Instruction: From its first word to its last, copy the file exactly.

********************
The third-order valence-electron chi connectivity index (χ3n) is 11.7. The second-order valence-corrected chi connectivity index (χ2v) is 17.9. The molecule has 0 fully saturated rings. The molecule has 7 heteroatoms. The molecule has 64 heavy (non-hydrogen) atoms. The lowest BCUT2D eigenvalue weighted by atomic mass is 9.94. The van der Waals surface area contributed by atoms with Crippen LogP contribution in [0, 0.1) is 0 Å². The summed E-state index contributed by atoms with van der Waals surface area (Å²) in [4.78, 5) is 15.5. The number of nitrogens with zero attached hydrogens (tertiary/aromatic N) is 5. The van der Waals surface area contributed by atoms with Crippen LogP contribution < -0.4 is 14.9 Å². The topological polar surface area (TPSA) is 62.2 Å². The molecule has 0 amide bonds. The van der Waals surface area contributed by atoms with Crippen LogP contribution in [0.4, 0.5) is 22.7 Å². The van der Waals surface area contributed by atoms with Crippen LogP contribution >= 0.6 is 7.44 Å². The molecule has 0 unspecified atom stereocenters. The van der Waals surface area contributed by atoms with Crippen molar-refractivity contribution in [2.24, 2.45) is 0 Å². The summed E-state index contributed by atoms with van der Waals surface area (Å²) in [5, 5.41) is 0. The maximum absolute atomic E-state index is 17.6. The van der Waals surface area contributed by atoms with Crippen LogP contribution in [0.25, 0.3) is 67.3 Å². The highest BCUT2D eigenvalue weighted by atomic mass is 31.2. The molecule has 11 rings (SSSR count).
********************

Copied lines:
The third-order valence-electron chi connectivity index (χ3n) is 11.7. The second-order valence-corrected chi connectivity index (χ2v) is 17.9. The molecule has 0 fully saturated rings. The molecule has 7 heteroatoms. The molecule has 64 heavy (non-hydrogen) atoms. The lowest BCUT2D eigenvalue weighted by atomic mass is 9.94. The van der Waals surface area contributed by atoms with Crippen LogP contribution in [0, 0.1) is 0 Å². The summed E-state index contributed by atoms with van der Waals surface area (Å²) in [4.78, 5) is 15.5. The number of nitrogens with zero attached hydrogens (tertiary/aromatic N) is 5. The van der Waals surface area contributed by atoms with Crippen LogP contribution < -0.4 is 14.9 Å². The topological polar surface area (TPSA) is 62.2 Å². The molecule has 0 amide bonds. The van der Waals surface area contributed by atoms with Crippen LogP contribution in [0.4, 0.5) is 22.7 Å². The van der Waals surface area contributed by atoms with Crippen LogP contribution >= 0.6 is 7.44 Å². The molecule has 0 unspecified atom stereocenters. The van der Waals surface area contributed by atoms with Crippen molar-refractivity contribution in [2.24, 2.45) is 0 Å². The summed E-state index contributed by atoms with van der Waals surface area (Å²) in [5, 5.41) is 0. The maximum absolute atomic E-state index is 17.6. The van der Waals surface area contributed by atoms with Crippen LogP contribution in [0.25, 0.3) is 67.3 Å². The highest BCUT2D eigenvalue weighted by atomic mass is 31.2. The molecule has 11 rings (SSSR count).